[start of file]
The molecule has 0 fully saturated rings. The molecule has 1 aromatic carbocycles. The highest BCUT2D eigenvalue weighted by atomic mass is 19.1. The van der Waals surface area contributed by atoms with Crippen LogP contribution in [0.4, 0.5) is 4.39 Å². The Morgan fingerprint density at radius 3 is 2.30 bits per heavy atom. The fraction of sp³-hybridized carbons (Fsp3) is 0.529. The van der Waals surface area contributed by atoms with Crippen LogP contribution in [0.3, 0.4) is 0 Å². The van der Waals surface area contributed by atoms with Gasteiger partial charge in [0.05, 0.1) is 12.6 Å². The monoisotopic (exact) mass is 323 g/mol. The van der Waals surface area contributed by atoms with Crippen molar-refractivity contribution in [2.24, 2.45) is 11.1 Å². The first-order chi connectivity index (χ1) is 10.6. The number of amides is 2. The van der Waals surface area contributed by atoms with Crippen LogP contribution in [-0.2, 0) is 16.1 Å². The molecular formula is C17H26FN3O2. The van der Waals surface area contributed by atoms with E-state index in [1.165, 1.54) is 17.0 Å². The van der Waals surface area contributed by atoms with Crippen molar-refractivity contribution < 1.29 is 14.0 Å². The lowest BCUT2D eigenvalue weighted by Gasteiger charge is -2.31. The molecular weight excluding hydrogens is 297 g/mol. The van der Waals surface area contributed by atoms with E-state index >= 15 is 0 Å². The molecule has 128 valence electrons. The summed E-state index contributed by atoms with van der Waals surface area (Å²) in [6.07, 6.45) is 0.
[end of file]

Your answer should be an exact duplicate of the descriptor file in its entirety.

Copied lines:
The molecule has 0 fully saturated rings. The molecule has 1 aromatic carbocycles. The highest BCUT2D eigenvalue weighted by atomic mass is 19.1. The van der Waals surface area contributed by atoms with Crippen LogP contribution in [0.4, 0.5) is 4.39 Å². The Morgan fingerprint density at radius 3 is 2.30 bits per heavy atom. The fraction of sp³-hybridized carbons (Fsp3) is 0.529. The van der Waals surface area contributed by atoms with Crippen LogP contribution in [0.3, 0.4) is 0 Å². The van der Waals surface area contributed by atoms with Gasteiger partial charge in [0.05, 0.1) is 12.6 Å². The monoisotopic (exact) mass is 323 g/mol. The van der Waals surface area contributed by atoms with Crippen molar-refractivity contribution in [2.24, 2.45) is 11.1 Å². The first-order chi connectivity index (χ1) is 10.6. The number of amides is 2. The van der Waals surface area contributed by atoms with Crippen LogP contribution in [-0.2, 0) is 16.1 Å². The molecular formula is C17H26FN3O2. The van der Waals surface area contributed by atoms with E-state index in [1.165, 1.54) is 17.0 Å². The van der Waals surface area contributed by atoms with Crippen molar-refractivity contribution < 1.29 is 14.0 Å². The lowest BCUT2D eigenvalue weighted by Gasteiger charge is -2.31. The molecular weight excluding hydrogens is 297 g/mol. The van der Waals surface area contributed by atoms with E-state index >= 15 is 0 Å². The molecule has 128 valence electrons. The summed E-state index contributed by atoms with van der Waals surface area (Å²) in [6.07, 6.45) is 0.